Regrettably they also provide a great hiding place for foxes and rabbits and as birds nest and rest in dead trees, they were also found on our property to be most vigorous around dead trees which merely compounded the hide issue as they then made ideal burrow spots for rabbits and probably foxes.

The plan we developed based on the advice we took out of Peter's books and ideas was to let them do their good work, slash them when appropriate so you keep the remains to mulch back into the soils (keep in mind they also break down very slowly when dry being a woody plant) and give the natives shrubs and grasses a chance to bounce back. That is happening but it is not an overnight process.

The biggest problem we have is not the management strategy but our local Council who are welded to the idea of spray the @#$!! out of everything with poison. We have stood our ground and are prepared to go to court if they persist, so far they have backed off. We also had a minor problem with St John's wort which the Council was also rabid about as well. We dealt with the wort by spending weeks of back braking hand weeding and have well and truly dealt with the problem, the wort is basically gone and everywhere it was pulled up and left to rot back down in a pile it has not reappeared.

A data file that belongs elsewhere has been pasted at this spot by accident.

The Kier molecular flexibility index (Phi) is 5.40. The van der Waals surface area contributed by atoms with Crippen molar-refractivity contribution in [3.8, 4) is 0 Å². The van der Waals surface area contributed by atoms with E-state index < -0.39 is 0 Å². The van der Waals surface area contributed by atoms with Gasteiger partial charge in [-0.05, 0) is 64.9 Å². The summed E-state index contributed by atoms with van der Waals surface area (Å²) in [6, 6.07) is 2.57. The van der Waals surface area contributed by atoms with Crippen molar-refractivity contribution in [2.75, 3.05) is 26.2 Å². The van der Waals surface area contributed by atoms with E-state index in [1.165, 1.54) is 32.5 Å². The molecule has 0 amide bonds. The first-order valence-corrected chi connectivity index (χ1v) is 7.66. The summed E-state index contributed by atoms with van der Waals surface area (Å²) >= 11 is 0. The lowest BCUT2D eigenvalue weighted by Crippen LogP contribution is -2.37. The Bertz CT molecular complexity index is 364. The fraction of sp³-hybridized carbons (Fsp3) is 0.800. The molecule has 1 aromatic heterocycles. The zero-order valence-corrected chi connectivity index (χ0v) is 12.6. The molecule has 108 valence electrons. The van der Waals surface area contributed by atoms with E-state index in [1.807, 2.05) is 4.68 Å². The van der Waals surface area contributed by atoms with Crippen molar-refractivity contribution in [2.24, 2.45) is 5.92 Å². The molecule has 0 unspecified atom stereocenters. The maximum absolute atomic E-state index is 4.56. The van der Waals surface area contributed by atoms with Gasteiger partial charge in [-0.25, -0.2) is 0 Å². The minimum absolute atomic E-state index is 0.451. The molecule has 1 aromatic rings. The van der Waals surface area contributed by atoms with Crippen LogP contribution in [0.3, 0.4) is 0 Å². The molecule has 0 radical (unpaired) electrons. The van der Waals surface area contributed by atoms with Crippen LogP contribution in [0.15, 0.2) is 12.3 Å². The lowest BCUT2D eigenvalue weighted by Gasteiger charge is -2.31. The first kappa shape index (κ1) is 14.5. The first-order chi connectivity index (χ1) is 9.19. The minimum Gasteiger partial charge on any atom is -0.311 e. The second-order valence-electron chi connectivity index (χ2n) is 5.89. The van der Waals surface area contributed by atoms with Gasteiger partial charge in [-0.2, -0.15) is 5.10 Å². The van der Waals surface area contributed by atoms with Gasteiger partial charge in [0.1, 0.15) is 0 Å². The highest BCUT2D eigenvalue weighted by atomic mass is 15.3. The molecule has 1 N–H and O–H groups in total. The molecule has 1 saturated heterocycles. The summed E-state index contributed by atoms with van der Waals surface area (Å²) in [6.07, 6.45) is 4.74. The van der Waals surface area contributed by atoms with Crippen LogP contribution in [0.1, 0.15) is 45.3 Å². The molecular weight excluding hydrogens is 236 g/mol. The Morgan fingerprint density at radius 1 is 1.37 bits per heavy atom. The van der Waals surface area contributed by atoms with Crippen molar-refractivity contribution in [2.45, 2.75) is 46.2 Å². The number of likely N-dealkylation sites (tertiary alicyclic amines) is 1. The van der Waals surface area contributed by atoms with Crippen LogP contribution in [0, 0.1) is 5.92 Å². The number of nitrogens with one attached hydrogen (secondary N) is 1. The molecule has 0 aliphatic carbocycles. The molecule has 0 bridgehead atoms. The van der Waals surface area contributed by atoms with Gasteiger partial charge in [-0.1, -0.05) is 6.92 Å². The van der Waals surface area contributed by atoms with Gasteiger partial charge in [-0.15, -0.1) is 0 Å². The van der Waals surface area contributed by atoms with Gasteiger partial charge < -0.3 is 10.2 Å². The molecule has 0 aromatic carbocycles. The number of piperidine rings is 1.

The key message I can only provide is that taking care of hydrology and using NSF ideas and methods (as interpreted by me) the resuscitation of the natural landscape has resulted in a diverse natural biota appearing and the introduced plants decreasing. Basically we are not at all phased by the issues of weeds, after all what is a weed? But we are keen to keep the bunnies under control and remove them altogether as rabbits are incredibly destructive animals with their digging and eating habits and on our property did far more damage than any cow or sheep did.